Patient centred consultation, satisfaction and young patients : a cross-country analysis
MetadataShow full item record
Altmetrics Handle Statistics
Altmetrics DOI Statistics
Objectives: The aim of this study was to investigate the link between perceived dimensions of patient centred care and the satisfaction of adolescents and young adults within the UK, USA, Australian, Italian, and Chinese healthcare systems. Methods: One thousand and thirty-four participants (212 from China,206 from Australia,208 from UK, 202 from USA, and 206 from Italy) answered a self-report questionnaire assessing the perceived dimensions of patient centred care. Factor analysis (PFA) was conducted on the data to identify relevant dimensions. One-way ANOVAs were run to identify differences between country samples related to perceived dimensions of patient centredness, and a multi-level multiple regression model was computed to assess the link between satisfaction and dimensions of patient centred care. Results: Countries’ mean scores on ‘Satisfaction with Care’ (PF1) and on ‘Psychosocial Context’ (PF2) were statistically significant by inspecting the ANOVAs (p<.05). Satisfaction with care was predicted by PF2 and clinical utilization. Conclusion: An online survey collected meaningful data on perceptions of healthcare received by respondents from five countries. This initial international study highlights important associations worthy of closer investigation. Practice Implications: Healthcare providers should assess comprehensively the psychosocial context of young patients during consultations.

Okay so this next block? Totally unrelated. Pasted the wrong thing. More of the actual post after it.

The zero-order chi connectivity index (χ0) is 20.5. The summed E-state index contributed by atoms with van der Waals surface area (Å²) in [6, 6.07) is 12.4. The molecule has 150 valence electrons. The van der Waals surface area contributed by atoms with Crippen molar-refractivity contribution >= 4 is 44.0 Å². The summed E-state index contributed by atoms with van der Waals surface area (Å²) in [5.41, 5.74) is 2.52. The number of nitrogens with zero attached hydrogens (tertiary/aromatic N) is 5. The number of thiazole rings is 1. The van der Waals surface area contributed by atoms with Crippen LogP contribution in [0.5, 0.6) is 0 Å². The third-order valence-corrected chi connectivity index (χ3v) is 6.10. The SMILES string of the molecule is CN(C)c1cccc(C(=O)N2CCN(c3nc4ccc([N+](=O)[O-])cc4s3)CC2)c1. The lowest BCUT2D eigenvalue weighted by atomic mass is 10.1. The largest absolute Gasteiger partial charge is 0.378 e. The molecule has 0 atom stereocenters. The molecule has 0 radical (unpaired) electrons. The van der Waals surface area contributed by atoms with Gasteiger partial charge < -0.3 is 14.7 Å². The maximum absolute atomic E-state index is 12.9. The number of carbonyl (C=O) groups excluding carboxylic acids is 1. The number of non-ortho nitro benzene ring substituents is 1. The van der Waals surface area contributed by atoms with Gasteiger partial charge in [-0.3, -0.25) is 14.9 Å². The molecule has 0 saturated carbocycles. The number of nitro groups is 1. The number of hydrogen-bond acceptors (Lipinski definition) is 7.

Conti , A A & Humphris , G M 2019 , ' Patient centred consultation, satisfaction and young patients : a cross-country analysis ' , Patient Education and Counseling , vol. 102 , no. 4 , pp. 782-789 . https://doi.org/10.1016/j.pec.2018.11.015
Patient Education and Counseling
Copyright © 2018 Elsevier B.V. This work has been made available online in accordance with the publisher’s policies. This is the author created, accepted version manuscript following peer review and may differ slightly from the final published version. The final published version of this work is available at https://doi.org/10.1016/j.pec.2018.11.015
Items in the St Andrews Research Repository are protected by copyright, with all rights reserved, unless otherwise indicated.